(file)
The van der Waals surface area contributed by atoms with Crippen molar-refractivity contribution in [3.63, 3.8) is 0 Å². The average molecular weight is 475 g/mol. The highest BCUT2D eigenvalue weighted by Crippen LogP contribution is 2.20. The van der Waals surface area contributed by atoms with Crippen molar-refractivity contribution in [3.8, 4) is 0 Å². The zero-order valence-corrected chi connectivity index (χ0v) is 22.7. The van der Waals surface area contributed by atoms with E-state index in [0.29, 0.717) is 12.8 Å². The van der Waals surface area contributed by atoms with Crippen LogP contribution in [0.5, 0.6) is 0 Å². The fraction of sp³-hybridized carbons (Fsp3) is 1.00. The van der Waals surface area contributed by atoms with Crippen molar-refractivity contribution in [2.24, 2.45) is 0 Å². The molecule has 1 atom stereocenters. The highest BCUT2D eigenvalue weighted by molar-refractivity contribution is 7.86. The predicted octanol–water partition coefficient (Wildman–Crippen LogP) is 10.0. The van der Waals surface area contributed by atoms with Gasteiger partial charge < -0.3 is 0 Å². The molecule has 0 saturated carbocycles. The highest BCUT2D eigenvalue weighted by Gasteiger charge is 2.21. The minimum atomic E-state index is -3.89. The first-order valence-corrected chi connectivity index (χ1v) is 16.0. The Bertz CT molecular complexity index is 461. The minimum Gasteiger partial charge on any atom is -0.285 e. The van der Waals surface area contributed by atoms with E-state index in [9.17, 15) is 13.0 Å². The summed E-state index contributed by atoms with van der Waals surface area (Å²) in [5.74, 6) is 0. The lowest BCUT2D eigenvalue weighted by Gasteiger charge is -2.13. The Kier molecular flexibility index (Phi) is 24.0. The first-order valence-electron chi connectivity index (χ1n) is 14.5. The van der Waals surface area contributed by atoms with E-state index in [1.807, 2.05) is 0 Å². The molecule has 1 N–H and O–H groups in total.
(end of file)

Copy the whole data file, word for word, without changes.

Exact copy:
The van der Waals surface area contributed by atoms with Crippen molar-refractivity contribution in [3.63, 3.8) is 0 Å². The average molecular weight is 475 g/mol. The highest BCUT2D eigenvalue weighted by Crippen LogP contribution is 2.20. The van der Waals surface area contributed by atoms with Crippen molar-refractivity contribution in [3.8, 4) is 0 Å². The zero-order valence-corrected chi connectivity index (χ0v) is 22.7. The van der Waals surface area contributed by atoms with E-state index in [0.29, 0.717) is 12.8 Å². The van der Waals surface area contributed by atoms with Crippen LogP contribution in [0.5, 0.6) is 0 Å². The fraction of sp³-hybridized carbons (Fsp3) is 1.00. The van der Waals surface area contributed by atoms with Crippen molar-refractivity contribution in [2.24, 2.45) is 0 Å². The molecule has 1 atom stereocenters. The highest BCUT2D eigenvalue weighted by molar-refractivity contribution is 7.86. The predicted octanol–water partition coefficient (Wildman–Crippen LogP) is 10.0. The van der Waals surface area contributed by atoms with Gasteiger partial charge < -0.3 is 0 Å². The molecule has 0 saturated carbocycles. The highest BCUT2D eigenvalue weighted by Gasteiger charge is 2.21. The minimum atomic E-state index is -3.89. The first-order valence-corrected chi connectivity index (χ1v) is 16.0. The Bertz CT molecular complexity index is 461. The minimum Gasteiger partial charge on any atom is -0.285 e. The van der Waals surface area contributed by atoms with E-state index in [9.17, 15) is 13.0 Å². The summed E-state index contributed by atoms with van der Waals surface area (Å²) in [5.74, 6) is 0. The lowest BCUT2D eigenvalue weighted by Gasteiger charge is -2.13. The Kier molecular flexibility index (Phi) is 24.0. The first-order valence-electron chi connectivity index (χ1n) is 14.5. The van der Waals surface area contributed by atoms with E-state index in [1.807, 2.05) is 0 Å². The molecule has 1 N–H and O–H groups in total.